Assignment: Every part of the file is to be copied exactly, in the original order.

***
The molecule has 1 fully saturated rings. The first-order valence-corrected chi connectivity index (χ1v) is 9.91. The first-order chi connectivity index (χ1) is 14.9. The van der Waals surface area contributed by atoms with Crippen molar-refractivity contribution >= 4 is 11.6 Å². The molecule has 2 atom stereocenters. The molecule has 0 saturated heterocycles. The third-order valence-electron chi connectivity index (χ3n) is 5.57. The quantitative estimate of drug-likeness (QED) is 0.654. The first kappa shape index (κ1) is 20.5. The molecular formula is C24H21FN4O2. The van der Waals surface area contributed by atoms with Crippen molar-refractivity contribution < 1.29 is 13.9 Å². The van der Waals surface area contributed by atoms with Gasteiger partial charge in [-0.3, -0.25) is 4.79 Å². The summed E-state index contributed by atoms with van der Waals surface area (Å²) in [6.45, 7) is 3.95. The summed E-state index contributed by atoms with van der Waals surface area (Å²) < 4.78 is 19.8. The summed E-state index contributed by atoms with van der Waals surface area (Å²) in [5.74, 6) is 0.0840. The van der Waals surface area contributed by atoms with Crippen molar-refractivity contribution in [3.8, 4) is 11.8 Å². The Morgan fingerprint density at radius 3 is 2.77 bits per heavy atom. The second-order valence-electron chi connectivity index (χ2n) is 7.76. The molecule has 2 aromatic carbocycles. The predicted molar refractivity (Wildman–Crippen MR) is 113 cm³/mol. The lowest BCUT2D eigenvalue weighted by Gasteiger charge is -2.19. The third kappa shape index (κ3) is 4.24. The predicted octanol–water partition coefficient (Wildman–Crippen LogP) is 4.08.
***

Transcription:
The molecule has 1 fully saturated rings. The first-order valence-corrected chi connectivity index (χ1v) is 9.91. The first-order chi connectivity index (χ1) is 14.9. The van der Waals surface area contributed by atoms with Crippen molar-refractivity contribution >= 4 is 11.6 Å². The molecule has 2 atom stereocenters. The molecule has 0 saturated heterocycles. The third-order valence-electron chi connectivity index (χ3n) is 5.57. The quantitative estimate of drug-likeness (QED) is 0.654. The first kappa shape index (κ1) is 20.5. The molecular formula is C24H21FN4O2. The van der Waals surface area contributed by atoms with Crippen molar-refractivity contribution < 1.29 is 13.9 Å². The van der Waals surface area contributed by atoms with Gasteiger partial charge in [-0.3, -0.25) is 4.79 Å². The summed E-state index contributed by atoms with van der Waals surface area (Å²) in [6.45, 7) is 3.95. The summed E-state index contributed by atoms with van der Waals surface area (Å²) < 4.78 is 19.8. The summed E-state index contributed by atoms with van der Waals surface area (Å²) in [5.74, 6) is 0.0840. The van der Waals surface area contributed by atoms with Crippen molar-refractivity contribution in [3.8, 4) is 11.8 Å². The Morgan fingerprint density at radius 3 is 2.77 bits per heavy atom. The second-order valence-electron chi connectivity index (χ2n) is 7.76. The molecule has 2 aromatic carbocycles. The predicted molar refractivity (Wildman–Crippen MR) is 113 cm³/mol. The lowest BCUT2D eigenvalue weighted by Gasteiger charge is -2.19. The third kappa shape index (κ3) is 4.24. The predicted octanol–water partition coefficient (Wildman–Crippen LogP) is 4.08.